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The Unexpected Effect Journaling Had on My Anxiety


Like many people living with anxiety, it took me years until I was properly diagnosed. For a long time, I thought that I was simply a stressed person — a Type A personality, a leader. My affinity for being 20 minutes early to everything was something I applauded myself for. I didn’t yet recognize that the mental spiral that made me need to be early for everything was also a sign of mental illness. When I graduated from college and lost control of my depression, a diagnosis I had been aware of for years, my anxiety reached a new low point. I wasn’t able to keep a job because I struggled with the social interactions that came with assisting customers. I barely left the house out of anxiety-based fears around driving. I lost contact with most of my friends due to anxiety-based insecurities that kept me from reaching out to them or keeping the plans we had made.

Feeling worthless and incompetent — a new and scary feeling for a former straight-A student, cheerleader and actress — I became passively suicidal. The tiniest inconvenience turned into a melodrama worthy of a daytime Emmy award, which was humiliating because I had always prized myself on being a composed and capable person. My thoughts felt felt uncontrollable. The thought of making plans to leave the house often left me crying on the couch, unable to stop myself from obsessing over every tiny detail that could go wrong or right on my journey to the library. And by the time I had gathered the courage to leave the house, the sun would already have gone down or my family members would be home from work, and I would still be in the same spot I had been in that morning: on the couch, in my baggy sweatpants, with a movie on and junk food beside me.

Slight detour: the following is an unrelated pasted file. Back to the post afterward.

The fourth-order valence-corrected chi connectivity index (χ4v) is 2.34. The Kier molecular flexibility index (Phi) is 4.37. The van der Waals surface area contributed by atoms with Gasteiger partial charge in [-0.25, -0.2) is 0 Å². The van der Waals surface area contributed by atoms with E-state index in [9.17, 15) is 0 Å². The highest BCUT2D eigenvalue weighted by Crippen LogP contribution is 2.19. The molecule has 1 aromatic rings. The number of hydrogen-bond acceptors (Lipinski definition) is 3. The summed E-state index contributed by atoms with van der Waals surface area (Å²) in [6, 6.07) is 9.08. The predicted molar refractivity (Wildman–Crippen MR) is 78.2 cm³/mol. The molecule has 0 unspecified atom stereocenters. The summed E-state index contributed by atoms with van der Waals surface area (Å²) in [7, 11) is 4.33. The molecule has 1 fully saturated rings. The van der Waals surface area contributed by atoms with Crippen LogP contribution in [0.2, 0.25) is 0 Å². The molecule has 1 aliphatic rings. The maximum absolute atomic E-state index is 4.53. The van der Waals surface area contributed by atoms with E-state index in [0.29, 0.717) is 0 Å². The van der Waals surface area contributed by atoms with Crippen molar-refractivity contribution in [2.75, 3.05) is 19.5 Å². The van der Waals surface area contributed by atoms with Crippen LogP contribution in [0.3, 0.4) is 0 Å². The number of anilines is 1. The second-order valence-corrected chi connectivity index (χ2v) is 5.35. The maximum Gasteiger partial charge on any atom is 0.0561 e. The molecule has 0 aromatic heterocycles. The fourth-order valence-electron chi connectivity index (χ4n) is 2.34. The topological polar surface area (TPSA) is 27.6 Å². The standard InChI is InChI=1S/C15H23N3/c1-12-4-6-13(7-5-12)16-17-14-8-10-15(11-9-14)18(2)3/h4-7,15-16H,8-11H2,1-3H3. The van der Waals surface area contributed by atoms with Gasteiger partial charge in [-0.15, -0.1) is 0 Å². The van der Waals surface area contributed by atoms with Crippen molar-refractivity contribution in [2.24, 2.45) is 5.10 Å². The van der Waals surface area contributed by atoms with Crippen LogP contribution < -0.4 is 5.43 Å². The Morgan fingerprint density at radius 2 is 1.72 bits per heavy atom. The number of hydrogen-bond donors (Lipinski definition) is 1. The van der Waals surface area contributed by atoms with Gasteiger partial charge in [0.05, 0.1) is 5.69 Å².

One holiday season, I was gifted with a journal. I would never have expected a diary to change my life, let alone help save it.

Like every aspiring writer, I grew up hearing about the importance of forcing yourself to write every day. I had tried and failed to keep diaries multiple times in my youth, but I decided that this time would be different. I wanted to feel successful at one thing. I wanted just one thing to do that would help me get out of bed in the morning. If I could accomplish one small task, who was to say that I couldn’t accomplish a second or a third after that?

So I set myself the task of writing one page, front and back, in my diary every day. It didn’t matter what it was about — sometimes I cataloged the movies I watched, or what my cat had done that day. None of it was terribly interesting or noteworthy, but that is how the journal started. What I hadn’t realized was how cathartic writing about my feelings would be. There is no judgement in a journal, and there is no room for anything but honesty. What would be the point of keeping a private journal full of lies?